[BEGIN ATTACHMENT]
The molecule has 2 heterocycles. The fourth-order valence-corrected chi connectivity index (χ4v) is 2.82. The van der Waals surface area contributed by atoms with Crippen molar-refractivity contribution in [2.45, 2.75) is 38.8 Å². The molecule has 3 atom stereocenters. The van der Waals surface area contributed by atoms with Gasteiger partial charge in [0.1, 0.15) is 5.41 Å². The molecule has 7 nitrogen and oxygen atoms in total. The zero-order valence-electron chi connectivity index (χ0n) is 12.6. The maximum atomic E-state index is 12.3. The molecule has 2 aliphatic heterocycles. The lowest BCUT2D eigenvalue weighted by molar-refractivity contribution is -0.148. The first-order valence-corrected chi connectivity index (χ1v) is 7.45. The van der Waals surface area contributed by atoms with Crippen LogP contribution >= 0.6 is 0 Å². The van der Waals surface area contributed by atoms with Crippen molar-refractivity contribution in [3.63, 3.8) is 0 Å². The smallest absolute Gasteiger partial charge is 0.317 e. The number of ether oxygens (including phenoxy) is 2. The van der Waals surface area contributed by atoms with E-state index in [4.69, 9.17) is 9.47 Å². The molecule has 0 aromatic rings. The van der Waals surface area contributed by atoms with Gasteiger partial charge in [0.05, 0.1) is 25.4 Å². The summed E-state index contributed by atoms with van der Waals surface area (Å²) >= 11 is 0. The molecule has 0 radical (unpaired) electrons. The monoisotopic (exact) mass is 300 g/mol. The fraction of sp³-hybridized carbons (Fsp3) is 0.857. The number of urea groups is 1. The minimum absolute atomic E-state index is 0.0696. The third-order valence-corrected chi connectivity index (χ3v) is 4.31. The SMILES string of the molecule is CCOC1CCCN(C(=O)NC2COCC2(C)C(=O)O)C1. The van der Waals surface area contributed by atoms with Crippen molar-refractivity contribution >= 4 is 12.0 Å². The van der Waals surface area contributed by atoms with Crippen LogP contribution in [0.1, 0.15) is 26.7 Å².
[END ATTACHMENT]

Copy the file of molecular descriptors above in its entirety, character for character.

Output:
The molecule has 2 heterocycles. The fourth-order valence-corrected chi connectivity index (χ4v) is 2.82. The van der Waals surface area contributed by atoms with Crippen molar-refractivity contribution in [2.45, 2.75) is 38.8 Å². The molecule has 3 atom stereocenters. The van der Waals surface area contributed by atoms with Gasteiger partial charge in [0.1, 0.15) is 5.41 Å². The molecule has 7 nitrogen and oxygen atoms in total. The zero-order valence-electron chi connectivity index (χ0n) is 12.6. The maximum atomic E-state index is 12.3. The molecule has 2 aliphatic heterocycles. The lowest BCUT2D eigenvalue weighted by molar-refractivity contribution is -0.148. The first-order valence-corrected chi connectivity index (χ1v) is 7.45. The van der Waals surface area contributed by atoms with Crippen LogP contribution >= 0.6 is 0 Å². The van der Waals surface area contributed by atoms with Crippen molar-refractivity contribution in [3.63, 3.8) is 0 Å². The smallest absolute Gasteiger partial charge is 0.317 e. The number of ether oxygens (including phenoxy) is 2. The van der Waals surface area contributed by atoms with E-state index in [4.69, 9.17) is 9.47 Å². The molecule has 0 aromatic rings. The van der Waals surface area contributed by atoms with Gasteiger partial charge in [0.05, 0.1) is 25.4 Å². The summed E-state index contributed by atoms with van der Waals surface area (Å²) >= 11 is 0. The molecule has 0 radical (unpaired) electrons. The monoisotopic (exact) mass is 300 g/mol. The fraction of sp³-hybridized carbons (Fsp3) is 0.857. The number of urea groups is 1. The minimum absolute atomic E-state index is 0.0696. The third-order valence-corrected chi connectivity index (χ3v) is 4.31. The SMILES string of the molecule is CCOC1CCCN(C(=O)NC2COCC2(C)C(=O)O)C1. The van der Waals surface area contributed by atoms with Crippen molar-refractivity contribution >= 4 is 12.0 Å². The van der Waals surface area contributed by atoms with Crippen LogP contribution in [0.1, 0.15) is 26.7 Å².